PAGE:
American International Group Inc. reduced the debt it owes on a Federal Reserve credit line by about $3.5 billion in the last three months, signaling an improvement in liquidity at the bailed-out insurer.
AIG owed $23.4 billion as of July 28, down from about $27 billion at the end of April, according to Fed data. The draw has declined for 10 of the past 12 weeks, the first time that has happened since the facility was established in 2008 as part of New York-based AIG’s first rescue.
“The fact that this number is coming down is a positive indication that the solvency of the insurance entities is on the mend,” said David Havens, managing director at Nomura Securities International Inc. in New York. “Assuming the funds repaying the Fed line are coming from the insurers, that’s a strong signal that their balance sheets have been repaired.”
Chief Executive Officer Robert Benmosche must increase insurance profits and divest assets to repay AIG’s $182.3 billion rescue. The firm was saved in September 2008 after housing-market losses and was forced to use bailout funds to bolster capital at property-casualty and life-insurance units.
One AIG unit that has reported partial results for the second quarter, American Life Insurance Co., has posted a profit gain. Net income tripled in the six months ended May 31 to $694 million from $208 million in the year-earlier period, according to a filing this week from MetLife Inc., which is buying Alico to expand in nations including Japan and Poland.
“In order for the government to fully exit, there has to be a company that is generating earnings,” said Julie Burke, a managing director at Fitch Ratings in Chicago. She said the decline in Fed borrowing was a “good trend.”
AIG is scheduled to release second-quarter results tomorrow. The firm may report a 99-cent-a-share profit, according to the average estimate of 2 analysts surveyed by Bloomberg. The company posted a $10.9 billion net loss last year and a loss of almost $100 billion in 2008.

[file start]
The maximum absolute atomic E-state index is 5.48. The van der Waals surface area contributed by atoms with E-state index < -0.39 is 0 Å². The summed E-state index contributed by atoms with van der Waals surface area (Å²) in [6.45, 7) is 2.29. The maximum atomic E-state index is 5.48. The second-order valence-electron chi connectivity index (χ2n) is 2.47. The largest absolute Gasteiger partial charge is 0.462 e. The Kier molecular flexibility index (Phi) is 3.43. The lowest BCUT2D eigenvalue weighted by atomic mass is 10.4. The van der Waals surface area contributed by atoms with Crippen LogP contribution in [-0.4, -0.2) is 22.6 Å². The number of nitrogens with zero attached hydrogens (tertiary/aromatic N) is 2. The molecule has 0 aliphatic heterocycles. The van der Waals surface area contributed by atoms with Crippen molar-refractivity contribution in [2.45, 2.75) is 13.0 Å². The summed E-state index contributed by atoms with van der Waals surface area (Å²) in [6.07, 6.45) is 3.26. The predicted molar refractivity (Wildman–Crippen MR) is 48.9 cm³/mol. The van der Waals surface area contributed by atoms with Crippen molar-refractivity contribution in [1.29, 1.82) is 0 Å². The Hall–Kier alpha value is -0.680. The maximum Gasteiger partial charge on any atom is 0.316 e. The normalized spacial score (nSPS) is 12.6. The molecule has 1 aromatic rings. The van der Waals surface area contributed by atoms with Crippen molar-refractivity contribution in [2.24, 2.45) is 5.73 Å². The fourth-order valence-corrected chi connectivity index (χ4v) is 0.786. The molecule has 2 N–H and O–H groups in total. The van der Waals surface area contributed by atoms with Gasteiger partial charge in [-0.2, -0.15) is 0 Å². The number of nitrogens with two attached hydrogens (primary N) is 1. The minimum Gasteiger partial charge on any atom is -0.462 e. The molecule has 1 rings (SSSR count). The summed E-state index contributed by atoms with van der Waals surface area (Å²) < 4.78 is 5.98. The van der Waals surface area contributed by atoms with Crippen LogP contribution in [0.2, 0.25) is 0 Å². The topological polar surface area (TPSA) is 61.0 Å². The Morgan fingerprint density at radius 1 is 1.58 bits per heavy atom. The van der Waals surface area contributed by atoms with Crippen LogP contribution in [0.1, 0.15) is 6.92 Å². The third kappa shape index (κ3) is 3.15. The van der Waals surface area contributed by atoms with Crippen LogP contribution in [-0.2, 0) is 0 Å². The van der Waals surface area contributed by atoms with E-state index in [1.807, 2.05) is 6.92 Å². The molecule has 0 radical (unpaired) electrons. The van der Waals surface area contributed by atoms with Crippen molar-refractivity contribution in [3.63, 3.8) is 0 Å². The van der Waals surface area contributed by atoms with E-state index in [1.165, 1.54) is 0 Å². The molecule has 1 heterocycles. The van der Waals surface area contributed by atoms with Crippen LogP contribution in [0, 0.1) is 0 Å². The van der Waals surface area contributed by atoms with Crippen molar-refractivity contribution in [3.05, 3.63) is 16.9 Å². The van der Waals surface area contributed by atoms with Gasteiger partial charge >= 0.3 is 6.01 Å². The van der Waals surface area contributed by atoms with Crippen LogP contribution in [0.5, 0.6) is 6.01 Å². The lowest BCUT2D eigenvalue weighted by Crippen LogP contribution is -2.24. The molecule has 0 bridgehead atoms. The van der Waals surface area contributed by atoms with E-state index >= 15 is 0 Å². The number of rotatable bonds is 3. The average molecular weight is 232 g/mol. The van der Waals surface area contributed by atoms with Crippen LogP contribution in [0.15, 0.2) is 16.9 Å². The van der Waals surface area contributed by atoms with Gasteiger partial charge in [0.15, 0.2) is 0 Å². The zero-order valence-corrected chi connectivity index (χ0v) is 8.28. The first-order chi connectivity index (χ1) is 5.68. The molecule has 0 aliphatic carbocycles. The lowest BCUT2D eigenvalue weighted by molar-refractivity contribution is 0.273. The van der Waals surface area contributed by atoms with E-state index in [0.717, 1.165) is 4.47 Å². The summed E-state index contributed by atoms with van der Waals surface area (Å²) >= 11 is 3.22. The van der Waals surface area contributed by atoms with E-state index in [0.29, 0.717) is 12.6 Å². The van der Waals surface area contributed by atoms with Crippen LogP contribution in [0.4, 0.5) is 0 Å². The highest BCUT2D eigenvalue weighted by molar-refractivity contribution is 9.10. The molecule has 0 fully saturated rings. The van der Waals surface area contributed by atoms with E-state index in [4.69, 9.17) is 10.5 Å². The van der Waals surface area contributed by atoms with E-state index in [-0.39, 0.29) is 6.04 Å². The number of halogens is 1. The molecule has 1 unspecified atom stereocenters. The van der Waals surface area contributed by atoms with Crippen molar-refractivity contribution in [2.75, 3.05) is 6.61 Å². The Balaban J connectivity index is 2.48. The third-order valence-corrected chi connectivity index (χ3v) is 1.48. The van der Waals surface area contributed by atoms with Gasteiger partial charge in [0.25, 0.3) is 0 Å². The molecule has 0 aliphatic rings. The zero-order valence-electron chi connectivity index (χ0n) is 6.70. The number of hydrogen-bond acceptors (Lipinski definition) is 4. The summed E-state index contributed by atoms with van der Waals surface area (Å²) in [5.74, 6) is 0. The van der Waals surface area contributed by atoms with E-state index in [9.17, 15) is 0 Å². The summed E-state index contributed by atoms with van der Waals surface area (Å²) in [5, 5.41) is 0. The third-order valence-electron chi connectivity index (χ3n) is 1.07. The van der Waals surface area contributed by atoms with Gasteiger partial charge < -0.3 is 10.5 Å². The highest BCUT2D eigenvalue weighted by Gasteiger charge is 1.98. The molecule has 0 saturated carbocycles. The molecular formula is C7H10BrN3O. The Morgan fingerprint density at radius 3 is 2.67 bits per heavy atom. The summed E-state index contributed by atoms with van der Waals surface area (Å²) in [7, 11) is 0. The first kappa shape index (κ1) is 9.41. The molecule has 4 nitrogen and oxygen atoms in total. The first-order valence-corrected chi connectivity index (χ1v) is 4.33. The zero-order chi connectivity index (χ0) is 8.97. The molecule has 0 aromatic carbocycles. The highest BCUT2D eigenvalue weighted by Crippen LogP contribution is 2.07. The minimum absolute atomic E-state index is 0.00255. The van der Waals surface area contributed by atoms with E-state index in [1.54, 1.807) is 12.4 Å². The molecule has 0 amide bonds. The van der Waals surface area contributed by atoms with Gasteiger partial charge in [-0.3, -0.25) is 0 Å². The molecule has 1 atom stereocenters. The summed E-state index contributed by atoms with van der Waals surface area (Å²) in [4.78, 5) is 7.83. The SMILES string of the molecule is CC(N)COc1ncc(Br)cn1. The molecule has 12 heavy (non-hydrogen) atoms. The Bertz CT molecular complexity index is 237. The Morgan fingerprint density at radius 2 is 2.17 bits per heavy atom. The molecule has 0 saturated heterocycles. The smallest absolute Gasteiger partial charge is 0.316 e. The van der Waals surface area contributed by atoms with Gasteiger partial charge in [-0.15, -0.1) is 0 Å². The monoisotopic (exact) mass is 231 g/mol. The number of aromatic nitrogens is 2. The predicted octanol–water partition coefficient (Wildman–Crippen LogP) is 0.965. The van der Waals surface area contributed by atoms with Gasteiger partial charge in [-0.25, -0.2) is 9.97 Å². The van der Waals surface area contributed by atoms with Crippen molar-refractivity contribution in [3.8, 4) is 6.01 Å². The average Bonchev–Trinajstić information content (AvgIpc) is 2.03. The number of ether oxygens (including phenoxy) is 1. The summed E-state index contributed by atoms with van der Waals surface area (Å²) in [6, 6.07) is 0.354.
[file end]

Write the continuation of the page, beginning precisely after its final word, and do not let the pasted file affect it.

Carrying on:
The insurer has gained about 33 percent in New York Stock Exchange composite trading this year through yesterday. The firm declined 4.5 percent in 2009 and plunged 97 percent in 2008.
AIG also benefited from the stabilization in mortgage assets held in Maiden Lane II and Maiden Lane III, entities created in 2008 as part of the U.S. effort to remove toxic securities from the firm. AIG, which contributed $6 billion to the vehicles, retains a stake in the Maiden Lane funds and is weighing a proposal to hand over the holdings to help repay bailout debts after the securities rebounded from their 2009 lows, three people with knowledge of the plan said last month.
AIG intends to pay down the Fed credit line with proceeds from divesting Alico and AIA Group Ltd., two non-U.S. life divisions, and then will turn to the Treasury portion of the rescue package, Benmosche, 66, has said. The company owes more than $49 billion to the Treasury.
Treasury is considering a plan to convert AIG preferred shares into common stock and sell the holdings over two years, a person with knowledge of talks with the insurer said in April. If AIG’s core insurance operations can earn about $8 billion a year, the company will have enough value repay the U.S., Jim Millstein, Treasury’s chief restructuring officer, said in a May 26 hearing.
The insurer “remains committed to repaying the taxpayers and has been doing that,” said Mark Herr, a spokesman for AIG.
AIG said last month it will hold a public offering of AIA, the insurer’s main Asia unit, after a $35.5 billion agreement to sell it to Prudential Plc collapsed in May. AIG agreed in March to sell Alico to MetLife for about $15.5 billion.
AIG, once the world’s largest insurer, was first rescued in September 2008 by the Fed. After three revisions, the firm’s lifeline includes a $60 billion Fed credit line and a Treasury Department investment of as much as $69.8 billion. Also as part of the rescue, the Fed agreed to pay up to $52.5 billion to buy mortgage-linked assets owned or backed by AIG and shunt them into Maiden Lane vehicles.
AIG may have higher costs from catastrophe claims at property-casualty units. Rivals Chubb Corp. and Travelers Cos. reported profit declines on rising costs from natural disasters. Warren, New Jersey-based Chubb said second-quarter profit dropped 6 percent to $518 million, and New York-based Travelers said earnings slipped to $670 million from $740 million.